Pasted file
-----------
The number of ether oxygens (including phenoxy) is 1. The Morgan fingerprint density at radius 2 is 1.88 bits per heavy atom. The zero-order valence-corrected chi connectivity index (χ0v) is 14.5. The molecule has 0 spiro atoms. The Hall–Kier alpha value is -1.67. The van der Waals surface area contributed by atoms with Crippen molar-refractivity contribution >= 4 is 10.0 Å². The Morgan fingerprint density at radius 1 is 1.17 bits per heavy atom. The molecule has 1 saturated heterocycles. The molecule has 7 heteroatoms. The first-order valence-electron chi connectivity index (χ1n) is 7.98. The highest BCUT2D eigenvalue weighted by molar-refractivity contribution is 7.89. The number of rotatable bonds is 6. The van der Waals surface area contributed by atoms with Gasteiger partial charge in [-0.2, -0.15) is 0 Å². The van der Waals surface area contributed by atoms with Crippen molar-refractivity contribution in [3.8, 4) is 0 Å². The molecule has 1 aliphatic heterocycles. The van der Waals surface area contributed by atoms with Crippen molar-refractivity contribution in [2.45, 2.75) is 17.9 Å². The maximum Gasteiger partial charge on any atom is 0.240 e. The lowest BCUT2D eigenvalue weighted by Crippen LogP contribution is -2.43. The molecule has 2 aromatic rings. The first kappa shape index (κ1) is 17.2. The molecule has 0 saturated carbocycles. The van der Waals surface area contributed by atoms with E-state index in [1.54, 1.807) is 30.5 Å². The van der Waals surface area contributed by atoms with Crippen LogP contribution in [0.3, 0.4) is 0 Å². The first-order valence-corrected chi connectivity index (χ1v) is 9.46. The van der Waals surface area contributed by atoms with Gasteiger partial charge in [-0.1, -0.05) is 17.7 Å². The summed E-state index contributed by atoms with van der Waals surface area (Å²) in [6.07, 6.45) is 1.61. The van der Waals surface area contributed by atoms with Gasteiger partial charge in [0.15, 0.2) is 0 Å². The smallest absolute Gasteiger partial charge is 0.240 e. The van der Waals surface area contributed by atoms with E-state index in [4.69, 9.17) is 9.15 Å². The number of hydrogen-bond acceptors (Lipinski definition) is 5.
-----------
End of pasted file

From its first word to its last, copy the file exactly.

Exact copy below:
The number of ether oxygens (including phenoxy) is 1. The Morgan fingerprint density at radius 2 is 1.88 bits per heavy atom. The zero-order valence-corrected chi connectivity index (χ0v) is 14.5. The molecule has 0 spiro atoms. The Hall–Kier alpha value is -1.67. The van der Waals surface area contributed by atoms with Crippen molar-refractivity contribution >= 4 is 10.0 Å². The Morgan fingerprint density at radius 1 is 1.17 bits per heavy atom. The molecule has 1 saturated heterocycles. The molecule has 7 heteroatoms. The first-order valence-electron chi connectivity index (χ1n) is 7.98. The highest BCUT2D eigenvalue weighted by molar-refractivity contribution is 7.89. The number of rotatable bonds is 6. The van der Waals surface area contributed by atoms with Gasteiger partial charge in [-0.2, -0.15) is 0 Å². The van der Waals surface area contributed by atoms with Crippen molar-refractivity contribution in [3.8, 4) is 0 Å². The molecule has 1 aliphatic heterocycles. The van der Waals surface area contributed by atoms with Crippen molar-refractivity contribution in [2.45, 2.75) is 17.9 Å². The maximum Gasteiger partial charge on any atom is 0.240 e. The lowest BCUT2D eigenvalue weighted by Crippen LogP contribution is -2.43. The molecule has 2 aromatic rings. The first kappa shape index (κ1) is 17.2. The molecule has 0 saturated carbocycles. The van der Waals surface area contributed by atoms with E-state index in [1.54, 1.807) is 30.5 Å². The van der Waals surface area contributed by atoms with Crippen LogP contribution in [0.3, 0.4) is 0 Å². The first-order valence-corrected chi connectivity index (χ1v) is 9.46. The van der Waals surface area contributed by atoms with Gasteiger partial charge in [-0.1, -0.05) is 17.7 Å². The summed E-state index contributed by atoms with van der Waals surface area (Å²) in [6.07, 6.45) is 1.61. The van der Waals surface area contributed by atoms with Gasteiger partial charge in [0.15, 0.2) is 0 Å². The smallest absolute Gasteiger partial charge is 0.240 e. The van der Waals surface area contributed by atoms with E-state index in [4.69, 9.17) is 9.15 Å². The number of hydrogen-bond acceptors (Lipinski definition) is 5.